Muni Fiber and Politics
bicknell at ufp.org
Wed Aug 6 15:23:55 UTC 2014
On Aug 4, 2014, at 11:13 AM, William Herrin <bill at herrin.us> wrote:
> 1. Enthusiasm (hence funding) for public works projects waxes and
> wanes. Generally it waxes long enough to get some portion of the
> original works project built, then it wanes until the project is in
> major disrepair, then it waxes again long enough to more or less fix
> it up.
Others have hit on the major points, but just to summarize.
The big one is the provider is going to charge an O&M fee for the services,
be it the dark fiber or a L2 lit service. Fiber cuts will happen, connectors
will be broken, and gear will die. One would hope this continuous funding
source could even out some of the municipal funding hurdles, if done ideally
the network would be built in tax dollars, but then be fully self-sustaining
The second one is, if you require both L1 dark fiber, and allow L2 lit
services, this problem "self solves". If the L2 is capped at a 1G, and
the world has moved to 10G, the people who need it will just move to
the L1/dark offering and away from the L2 offering. That is, they have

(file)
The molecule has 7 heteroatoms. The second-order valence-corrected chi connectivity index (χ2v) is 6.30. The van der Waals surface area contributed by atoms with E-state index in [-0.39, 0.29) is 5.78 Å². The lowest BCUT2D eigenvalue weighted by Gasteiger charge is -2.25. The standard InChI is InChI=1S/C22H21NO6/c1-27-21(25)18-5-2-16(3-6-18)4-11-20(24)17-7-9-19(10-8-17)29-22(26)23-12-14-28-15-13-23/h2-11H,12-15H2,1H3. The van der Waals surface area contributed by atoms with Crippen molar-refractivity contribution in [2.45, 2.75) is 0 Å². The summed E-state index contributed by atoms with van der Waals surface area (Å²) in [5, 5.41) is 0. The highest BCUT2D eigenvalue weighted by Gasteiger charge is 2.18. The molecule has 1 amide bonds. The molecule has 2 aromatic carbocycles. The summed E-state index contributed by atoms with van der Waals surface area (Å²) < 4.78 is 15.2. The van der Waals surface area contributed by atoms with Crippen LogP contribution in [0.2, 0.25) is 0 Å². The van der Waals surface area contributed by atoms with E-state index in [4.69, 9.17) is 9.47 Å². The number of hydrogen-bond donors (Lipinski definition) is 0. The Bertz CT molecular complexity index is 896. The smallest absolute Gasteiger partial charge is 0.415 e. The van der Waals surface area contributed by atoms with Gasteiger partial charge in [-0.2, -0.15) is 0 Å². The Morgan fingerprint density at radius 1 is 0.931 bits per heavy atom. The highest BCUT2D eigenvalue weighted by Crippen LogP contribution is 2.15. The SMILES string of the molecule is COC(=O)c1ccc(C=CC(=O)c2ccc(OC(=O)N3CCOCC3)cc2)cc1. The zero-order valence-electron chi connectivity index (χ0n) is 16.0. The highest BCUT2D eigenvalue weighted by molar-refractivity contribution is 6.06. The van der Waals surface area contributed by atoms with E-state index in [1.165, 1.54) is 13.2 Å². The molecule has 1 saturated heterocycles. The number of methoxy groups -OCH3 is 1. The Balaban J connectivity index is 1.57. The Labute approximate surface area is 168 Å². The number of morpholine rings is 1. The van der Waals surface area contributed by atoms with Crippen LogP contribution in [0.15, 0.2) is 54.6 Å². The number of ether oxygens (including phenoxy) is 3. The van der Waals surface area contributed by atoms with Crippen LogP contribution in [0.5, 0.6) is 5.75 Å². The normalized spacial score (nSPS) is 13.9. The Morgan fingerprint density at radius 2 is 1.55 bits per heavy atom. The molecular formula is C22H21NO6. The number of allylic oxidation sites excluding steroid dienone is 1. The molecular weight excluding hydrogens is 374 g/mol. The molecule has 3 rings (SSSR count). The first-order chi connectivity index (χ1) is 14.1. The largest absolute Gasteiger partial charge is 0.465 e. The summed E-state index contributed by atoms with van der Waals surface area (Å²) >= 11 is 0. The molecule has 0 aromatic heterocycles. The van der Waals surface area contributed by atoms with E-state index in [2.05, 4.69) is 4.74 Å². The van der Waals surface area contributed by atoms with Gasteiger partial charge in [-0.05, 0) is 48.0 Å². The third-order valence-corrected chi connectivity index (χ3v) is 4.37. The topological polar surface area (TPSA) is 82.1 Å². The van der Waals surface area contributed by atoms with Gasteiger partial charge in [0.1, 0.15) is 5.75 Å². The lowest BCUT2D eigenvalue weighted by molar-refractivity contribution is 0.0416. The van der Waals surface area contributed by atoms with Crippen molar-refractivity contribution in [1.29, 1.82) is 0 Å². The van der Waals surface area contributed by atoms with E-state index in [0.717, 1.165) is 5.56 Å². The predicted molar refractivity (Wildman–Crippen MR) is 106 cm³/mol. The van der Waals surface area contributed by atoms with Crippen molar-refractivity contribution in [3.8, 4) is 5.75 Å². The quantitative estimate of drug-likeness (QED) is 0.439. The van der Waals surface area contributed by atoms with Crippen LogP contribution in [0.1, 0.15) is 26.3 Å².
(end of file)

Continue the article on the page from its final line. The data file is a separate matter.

an option, and that's what this is all about, options. Unlike telecoms
that might choose not to sell the dark fiber to force you into a lit service,
such a muni-network should be required to sell the dark to all providers
all the time.
By drawing an (admittedly somewhat arbitrary) boundary between L1/L2 and L3-L7,
I think a situation can be created where there is maximum flexibility on both
sides of that boundary, and the least chance of "stupidity" from players on
Leo Bicknell - bicknell at ufp.org - CCIE 3440
PGP keys at http://www.ufp.org/~bicknell/
-------------- next part --------------
A non-text attachment was scrubbed...
Size: 793 bytes
Desc: Message signed with OpenPGP using GPGMail
More information about the NANOG